To ensure that children in Florida have the financial support they need, the state has several methods for enforcing child support orders, including property liens. While a parent may independently file an action with the court to enforce a child support order, state departments may also initiate enforcement actions if a parent is more than 15 days past due on support.
Under Florida law, the Department of Revenue's Child Support Enforcement Program enforces child support orders. When the department is involved, the State Disbursement Unit will collect and distribute child support payments. The department has several methods for enforcing child support orders, including license suspension, intercepting lottery winnings and placing liens on property. However, parents are also permitted to initiate private actions against a nonpaying parent instead of going through the Department of Revenue. If requested, the court may place liens on property or suspend licenses to urge a nonpaying parent to comply with his child support obligations.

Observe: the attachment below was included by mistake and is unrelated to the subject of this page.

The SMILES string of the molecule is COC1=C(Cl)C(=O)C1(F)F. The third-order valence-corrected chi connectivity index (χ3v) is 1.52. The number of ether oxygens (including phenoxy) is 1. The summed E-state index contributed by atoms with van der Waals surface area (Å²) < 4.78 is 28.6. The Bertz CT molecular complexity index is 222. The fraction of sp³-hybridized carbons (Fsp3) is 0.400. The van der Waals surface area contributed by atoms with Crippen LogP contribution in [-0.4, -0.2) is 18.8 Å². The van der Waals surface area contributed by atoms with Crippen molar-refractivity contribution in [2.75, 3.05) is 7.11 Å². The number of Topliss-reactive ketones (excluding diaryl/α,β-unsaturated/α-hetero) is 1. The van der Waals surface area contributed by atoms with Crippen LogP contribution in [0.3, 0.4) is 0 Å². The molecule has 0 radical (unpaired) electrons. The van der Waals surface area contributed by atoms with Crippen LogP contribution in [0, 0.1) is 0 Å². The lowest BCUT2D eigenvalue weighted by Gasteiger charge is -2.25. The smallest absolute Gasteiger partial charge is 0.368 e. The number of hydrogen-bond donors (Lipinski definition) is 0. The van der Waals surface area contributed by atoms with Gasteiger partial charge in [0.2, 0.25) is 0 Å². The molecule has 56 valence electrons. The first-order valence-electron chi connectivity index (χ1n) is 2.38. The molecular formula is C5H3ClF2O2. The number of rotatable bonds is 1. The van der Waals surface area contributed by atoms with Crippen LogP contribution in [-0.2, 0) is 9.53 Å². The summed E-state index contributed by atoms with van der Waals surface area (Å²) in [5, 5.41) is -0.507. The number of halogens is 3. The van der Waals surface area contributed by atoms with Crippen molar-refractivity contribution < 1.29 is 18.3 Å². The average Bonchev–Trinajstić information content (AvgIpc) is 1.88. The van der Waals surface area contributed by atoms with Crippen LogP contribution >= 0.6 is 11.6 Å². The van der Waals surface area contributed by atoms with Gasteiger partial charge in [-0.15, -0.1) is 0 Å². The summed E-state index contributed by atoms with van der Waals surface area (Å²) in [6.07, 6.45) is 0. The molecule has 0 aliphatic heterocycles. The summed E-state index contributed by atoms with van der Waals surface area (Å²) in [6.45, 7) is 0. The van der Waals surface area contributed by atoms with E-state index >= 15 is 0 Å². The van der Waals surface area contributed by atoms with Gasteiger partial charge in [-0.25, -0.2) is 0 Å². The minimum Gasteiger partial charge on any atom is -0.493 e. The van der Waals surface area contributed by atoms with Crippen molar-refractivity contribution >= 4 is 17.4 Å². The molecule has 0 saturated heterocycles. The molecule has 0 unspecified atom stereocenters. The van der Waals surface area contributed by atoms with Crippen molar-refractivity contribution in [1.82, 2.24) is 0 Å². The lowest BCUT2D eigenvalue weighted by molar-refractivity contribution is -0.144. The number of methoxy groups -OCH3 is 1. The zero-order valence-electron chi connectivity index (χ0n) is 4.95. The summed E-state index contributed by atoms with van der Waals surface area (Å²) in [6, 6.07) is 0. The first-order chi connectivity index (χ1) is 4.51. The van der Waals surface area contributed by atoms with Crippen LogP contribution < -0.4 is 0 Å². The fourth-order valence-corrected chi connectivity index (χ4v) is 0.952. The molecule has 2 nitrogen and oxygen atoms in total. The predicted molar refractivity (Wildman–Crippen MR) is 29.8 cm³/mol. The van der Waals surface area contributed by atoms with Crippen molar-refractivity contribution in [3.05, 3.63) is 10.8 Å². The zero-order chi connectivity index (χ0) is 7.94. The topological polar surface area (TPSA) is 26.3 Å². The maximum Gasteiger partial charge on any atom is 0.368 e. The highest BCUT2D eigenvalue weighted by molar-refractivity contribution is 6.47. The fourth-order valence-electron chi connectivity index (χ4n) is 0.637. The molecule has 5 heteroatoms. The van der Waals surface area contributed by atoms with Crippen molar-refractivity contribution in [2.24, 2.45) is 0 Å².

Child Support Payments
The method of payment for child support will depend on the original court order. The order may require that payments are made directly to the other parent or collected and distributed by the clerk of the court or State Disbursement Unit. Some parents may have payments automatically deducted from their paycheck or electronically transferred from a bank account. In cases where payments are made through a state agency, the state can keep track of payments and initiate enforcement measures when a parent falls behind.
Notice of Delinquency
For parents making payments to a state agency, the clerk of the court may begin the enforcement process if the parent's payment is more than 15 days late and the amount due is more than one regular payment. The clerk will send a notice of delinquency to the nonpaying parent to give her a chance to respond. The parent may contest the notice if she does not believe she is delinquent or is in disagreement with the amount cited. For example, the parent may state that she was making payments directly to the other parent or that she is no longer obligated to make payments because the child reached the age of majority.
After receiving notice, if the nonpaying parent does not make up for missed child support payments, Florida law allows the state to file notice of the judgment lien with the Department of State. State law allows judgment liens to be placed on personal property, including vehicles, and real estate. However, the state makes an exception for a parent's home in Florida. The child support owed is secured by the lien; thus, the parent would not be able to sell the property without first paying off the debt owed.